Members of the police board are approved by the St. Ann Board of Aldermen and the mayor, and meeting minutes show Jimenez has put names forward with unanimous votes.
As an elected chief, there are also limits on oversight of Jimenez, as he is not subject to replacement by the mayor or aldermen. Jimenez came into office with 75% of the vote in 2013 as the successor to 24-year police Chief Robert Schrader. Jimenez ran unopposed in 2017 and will be up for reelection in 2021.
Mayor Michael Corcoran in a statement voiced his support for keeping an elected chief, but did not respond to a question about the approval by city leaders of appointing Jimenez' brother and close associates to the police board.
"Residents have consistently indicated that they prefer the ability to select who their chief will be every four years rather than one appointed for them," Corcoran said.
"St. Ann voters have twice overwhelmingly selected Chief Jimenez and I respect their right to make this choice," the mayor wrote. "The chief has made many positive changes that directly reflect the diversification of our city."
Mirya Holman, a professor at Tulane University, has published research showing some concerns with elected heads of law enforcement agencies. Such elections often feature a low turnout and many times there are not high-quality challengers, Holman found.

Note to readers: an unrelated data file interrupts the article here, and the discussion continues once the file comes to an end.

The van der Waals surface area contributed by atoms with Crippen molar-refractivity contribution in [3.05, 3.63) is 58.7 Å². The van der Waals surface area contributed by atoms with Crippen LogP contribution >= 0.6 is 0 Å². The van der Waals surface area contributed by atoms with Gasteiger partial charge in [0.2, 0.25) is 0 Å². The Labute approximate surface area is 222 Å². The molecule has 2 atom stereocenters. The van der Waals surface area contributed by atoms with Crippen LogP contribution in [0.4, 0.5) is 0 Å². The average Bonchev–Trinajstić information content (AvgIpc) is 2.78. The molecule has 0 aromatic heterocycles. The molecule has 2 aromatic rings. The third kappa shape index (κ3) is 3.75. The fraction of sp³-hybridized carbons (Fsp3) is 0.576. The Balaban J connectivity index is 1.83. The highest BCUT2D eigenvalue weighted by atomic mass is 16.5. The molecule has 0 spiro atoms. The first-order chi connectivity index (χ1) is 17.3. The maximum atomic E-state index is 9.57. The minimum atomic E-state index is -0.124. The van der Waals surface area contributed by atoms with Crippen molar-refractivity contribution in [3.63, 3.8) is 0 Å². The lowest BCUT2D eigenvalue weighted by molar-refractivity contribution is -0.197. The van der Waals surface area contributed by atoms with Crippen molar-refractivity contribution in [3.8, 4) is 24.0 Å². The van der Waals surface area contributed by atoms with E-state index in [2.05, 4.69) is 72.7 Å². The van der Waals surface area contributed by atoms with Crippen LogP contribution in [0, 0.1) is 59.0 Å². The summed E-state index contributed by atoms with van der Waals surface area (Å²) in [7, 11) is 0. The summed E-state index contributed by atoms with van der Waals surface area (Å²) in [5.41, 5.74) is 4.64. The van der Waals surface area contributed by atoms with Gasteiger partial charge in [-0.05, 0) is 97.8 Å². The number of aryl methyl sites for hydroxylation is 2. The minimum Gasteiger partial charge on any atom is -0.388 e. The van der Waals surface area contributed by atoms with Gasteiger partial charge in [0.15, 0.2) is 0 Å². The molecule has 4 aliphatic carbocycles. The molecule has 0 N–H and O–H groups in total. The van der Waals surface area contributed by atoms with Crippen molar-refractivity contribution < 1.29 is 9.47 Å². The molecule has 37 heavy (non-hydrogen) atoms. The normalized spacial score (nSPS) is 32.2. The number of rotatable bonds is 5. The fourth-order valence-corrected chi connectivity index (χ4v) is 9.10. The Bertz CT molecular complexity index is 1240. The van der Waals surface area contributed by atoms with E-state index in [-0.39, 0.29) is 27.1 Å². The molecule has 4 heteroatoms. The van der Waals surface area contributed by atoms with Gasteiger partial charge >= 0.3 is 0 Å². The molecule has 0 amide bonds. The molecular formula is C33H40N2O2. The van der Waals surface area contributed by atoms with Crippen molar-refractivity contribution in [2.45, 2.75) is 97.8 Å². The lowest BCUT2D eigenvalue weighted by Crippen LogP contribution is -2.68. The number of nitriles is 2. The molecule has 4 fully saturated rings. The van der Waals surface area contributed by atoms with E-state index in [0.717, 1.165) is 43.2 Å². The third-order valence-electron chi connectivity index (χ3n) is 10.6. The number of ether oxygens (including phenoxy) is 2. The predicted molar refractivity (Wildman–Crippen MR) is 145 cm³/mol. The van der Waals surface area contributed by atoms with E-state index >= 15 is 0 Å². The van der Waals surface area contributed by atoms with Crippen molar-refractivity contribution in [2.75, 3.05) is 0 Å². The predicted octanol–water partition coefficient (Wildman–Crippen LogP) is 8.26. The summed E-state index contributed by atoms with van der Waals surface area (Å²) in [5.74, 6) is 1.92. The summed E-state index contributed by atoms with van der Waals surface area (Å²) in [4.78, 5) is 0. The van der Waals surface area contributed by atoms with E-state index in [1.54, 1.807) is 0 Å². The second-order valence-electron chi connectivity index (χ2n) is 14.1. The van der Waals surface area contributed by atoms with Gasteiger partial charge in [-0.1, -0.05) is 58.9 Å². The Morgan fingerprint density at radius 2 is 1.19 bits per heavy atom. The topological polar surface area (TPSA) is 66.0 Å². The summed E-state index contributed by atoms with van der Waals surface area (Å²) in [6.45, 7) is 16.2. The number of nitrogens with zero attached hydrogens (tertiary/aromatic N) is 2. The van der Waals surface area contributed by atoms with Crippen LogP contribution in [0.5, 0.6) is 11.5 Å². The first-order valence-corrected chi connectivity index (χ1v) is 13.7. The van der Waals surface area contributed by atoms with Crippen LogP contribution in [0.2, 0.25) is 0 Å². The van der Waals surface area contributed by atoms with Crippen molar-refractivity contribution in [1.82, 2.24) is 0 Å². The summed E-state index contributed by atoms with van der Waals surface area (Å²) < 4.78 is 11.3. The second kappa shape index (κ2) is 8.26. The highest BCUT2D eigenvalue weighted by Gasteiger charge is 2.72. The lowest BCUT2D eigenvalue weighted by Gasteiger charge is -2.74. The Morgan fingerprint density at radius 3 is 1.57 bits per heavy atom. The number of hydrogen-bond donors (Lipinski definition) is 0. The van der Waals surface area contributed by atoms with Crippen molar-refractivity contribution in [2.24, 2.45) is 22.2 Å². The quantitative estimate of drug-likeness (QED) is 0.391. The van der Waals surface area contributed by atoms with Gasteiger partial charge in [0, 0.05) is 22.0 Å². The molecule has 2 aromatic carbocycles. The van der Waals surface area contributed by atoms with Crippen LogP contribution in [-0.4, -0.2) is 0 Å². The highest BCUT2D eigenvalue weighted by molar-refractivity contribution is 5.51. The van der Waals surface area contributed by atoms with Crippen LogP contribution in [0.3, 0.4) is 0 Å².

"Most of the quality candidates work for the person they'd be running against," she said, adding that as an elected official police chiefs can often receive more discretion.
In Washington, leaders looking to stop practices like the muni shuffle have centered on proposals for a national police misconduct registry.
Democrats are pushing for a database cataloging disciplinary records, firings and misconduct complaints, while an executive order from President Donald Trump calls on the U.S. attorney general to establish a database to share misconduct information among law enforcement agencies.
Jackson County, Missouri, Sheriff Darryl Forté, a former Kansas City police chief, also joined the call earlier this month, publicly advocating for Missouri to create a similar system on the state level.
“Throughout my 35-year career in law enforcement, I’ve seen too many officers be given the option to resign before they’re terminated and then they end up in law enforcement again,” he told The Kansas City Star.